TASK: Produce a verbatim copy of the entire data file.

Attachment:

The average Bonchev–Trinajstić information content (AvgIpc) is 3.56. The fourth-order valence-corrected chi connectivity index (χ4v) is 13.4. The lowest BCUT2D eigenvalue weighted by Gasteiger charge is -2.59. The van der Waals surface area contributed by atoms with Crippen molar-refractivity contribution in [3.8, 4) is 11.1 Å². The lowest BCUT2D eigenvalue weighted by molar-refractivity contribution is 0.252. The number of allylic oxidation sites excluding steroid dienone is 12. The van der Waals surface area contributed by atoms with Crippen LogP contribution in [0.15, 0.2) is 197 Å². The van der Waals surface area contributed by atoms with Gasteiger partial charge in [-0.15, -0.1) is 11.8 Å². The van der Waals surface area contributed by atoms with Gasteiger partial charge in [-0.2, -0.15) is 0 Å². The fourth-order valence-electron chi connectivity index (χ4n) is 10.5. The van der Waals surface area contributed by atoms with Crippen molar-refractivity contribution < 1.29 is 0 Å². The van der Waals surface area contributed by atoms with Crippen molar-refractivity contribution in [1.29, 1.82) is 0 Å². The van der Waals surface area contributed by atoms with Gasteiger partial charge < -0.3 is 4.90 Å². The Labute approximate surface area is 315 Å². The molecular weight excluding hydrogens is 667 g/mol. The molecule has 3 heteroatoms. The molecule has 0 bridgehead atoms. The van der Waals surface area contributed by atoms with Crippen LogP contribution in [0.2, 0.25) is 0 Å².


The average Bonchev–Trinajstić information content (AvgIpc) is 3.56. The fourth-order valence-corrected chi connectivity index (χ4v) is 13.4. The lowest BCUT2D eigenvalue weighted by Gasteiger charge is -2.59. The van der Waals surface area contributed by atoms with Crippen molar-refractivity contribution in [3.8, 4) is 11.1 Å². The lowest BCUT2D eigenvalue weighted by molar-refractivity contribution is 0.252. The number of allylic oxidation sites excluding steroid dienone is 12. The van der Waals surface area contributed by atoms with Crippen LogP contribution in [0.15, 0.2) is 197 Å². The van der Waals surface area contributed by atoms with Gasteiger partial charge in [-0.15, -0.1) is 11.8 Å². The van der Waals surface area contributed by atoms with Gasteiger partial charge in [-0.2, -0.15) is 0 Å². The fourth-order valence-electron chi connectivity index (χ4n) is 10.5. The van der Waals surface area contributed by atoms with Crippen molar-refractivity contribution < 1.29 is 0 Å². The van der Waals surface area contributed by atoms with Crippen molar-refractivity contribution in [1.29, 1.82) is 0 Å². The van der Waals surface area contributed by atoms with Gasteiger partial charge < -0.3 is 4.90 Å². The Labute approximate surface area is 315 Å². The molecular weight excluding hydrogens is 667 g/mol. The molecule has 3 heteroatoms. The molecule has 0 bridgehead atoms. The van der Waals surface area contributed by atoms with Crippen LogP contribution in [0.2, 0.25) is 0 Å².